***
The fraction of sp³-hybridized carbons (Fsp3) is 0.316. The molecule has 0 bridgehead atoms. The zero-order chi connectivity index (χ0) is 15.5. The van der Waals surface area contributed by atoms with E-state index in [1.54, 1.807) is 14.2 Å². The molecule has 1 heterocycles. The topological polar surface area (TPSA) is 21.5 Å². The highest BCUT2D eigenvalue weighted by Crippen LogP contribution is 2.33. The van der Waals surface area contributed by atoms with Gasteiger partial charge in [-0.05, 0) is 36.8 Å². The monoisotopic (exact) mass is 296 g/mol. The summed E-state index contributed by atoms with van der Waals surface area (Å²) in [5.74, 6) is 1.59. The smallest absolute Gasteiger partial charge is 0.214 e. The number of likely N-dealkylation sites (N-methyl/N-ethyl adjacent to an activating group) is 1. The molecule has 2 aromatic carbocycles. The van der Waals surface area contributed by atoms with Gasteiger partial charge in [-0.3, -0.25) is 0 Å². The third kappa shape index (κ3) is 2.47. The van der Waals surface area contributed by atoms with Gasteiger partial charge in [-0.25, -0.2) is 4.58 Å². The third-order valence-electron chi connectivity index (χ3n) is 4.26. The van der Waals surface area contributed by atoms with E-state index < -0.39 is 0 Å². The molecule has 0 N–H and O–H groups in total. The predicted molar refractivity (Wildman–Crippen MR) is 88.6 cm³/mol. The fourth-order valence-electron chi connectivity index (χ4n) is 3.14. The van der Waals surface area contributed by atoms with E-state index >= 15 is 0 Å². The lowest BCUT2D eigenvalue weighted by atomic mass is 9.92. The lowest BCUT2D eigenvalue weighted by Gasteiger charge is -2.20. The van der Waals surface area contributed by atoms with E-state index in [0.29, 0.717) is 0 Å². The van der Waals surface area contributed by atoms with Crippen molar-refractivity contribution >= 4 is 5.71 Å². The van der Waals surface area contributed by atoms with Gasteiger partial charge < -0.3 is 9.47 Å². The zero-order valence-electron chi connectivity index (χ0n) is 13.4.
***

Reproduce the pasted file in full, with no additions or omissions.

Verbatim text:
The fraction of sp³-hybridized carbons (Fsp3) is 0.316. The molecule has 0 bridgehead atoms. The zero-order chi connectivity index (χ0) is 15.5. The van der Waals surface area contributed by atoms with E-state index in [1.54, 1.807) is 14.2 Å². The molecule has 1 heterocycles. The topological polar surface area (TPSA) is 21.5 Å². The highest BCUT2D eigenvalue weighted by Crippen LogP contribution is 2.33. The van der Waals surface area contributed by atoms with Gasteiger partial charge in [-0.05, 0) is 36.8 Å². The monoisotopic (exact) mass is 296 g/mol. The summed E-state index contributed by atoms with van der Waals surface area (Å²) in [5.74, 6) is 1.59. The smallest absolute Gasteiger partial charge is 0.214 e. The number of likely N-dealkylation sites (N-methyl/N-ethyl adjacent to an activating group) is 1. The molecule has 2 aromatic carbocycles. The van der Waals surface area contributed by atoms with Gasteiger partial charge in [-0.3, -0.25) is 0 Å². The third kappa shape index (κ3) is 2.47. The van der Waals surface area contributed by atoms with Gasteiger partial charge in [-0.25, -0.2) is 4.58 Å². The third-order valence-electron chi connectivity index (χ3n) is 4.26. The van der Waals surface area contributed by atoms with E-state index < -0.39 is 0 Å². The molecule has 0 N–H and O–H groups in total. The predicted molar refractivity (Wildman–Crippen MR) is 88.6 cm³/mol. The fourth-order valence-electron chi connectivity index (χ4n) is 3.14. The van der Waals surface area contributed by atoms with E-state index >= 15 is 0 Å². The lowest BCUT2D eigenvalue weighted by atomic mass is 9.92. The lowest BCUT2D eigenvalue weighted by Gasteiger charge is -2.20. The van der Waals surface area contributed by atoms with E-state index in [0.29, 0.717) is 0 Å². The van der Waals surface area contributed by atoms with Crippen molar-refractivity contribution >= 4 is 5.71 Å². The van der Waals surface area contributed by atoms with Gasteiger partial charge < -0.3 is 9.47 Å². The zero-order valence-electron chi connectivity index (χ0n) is 13.4.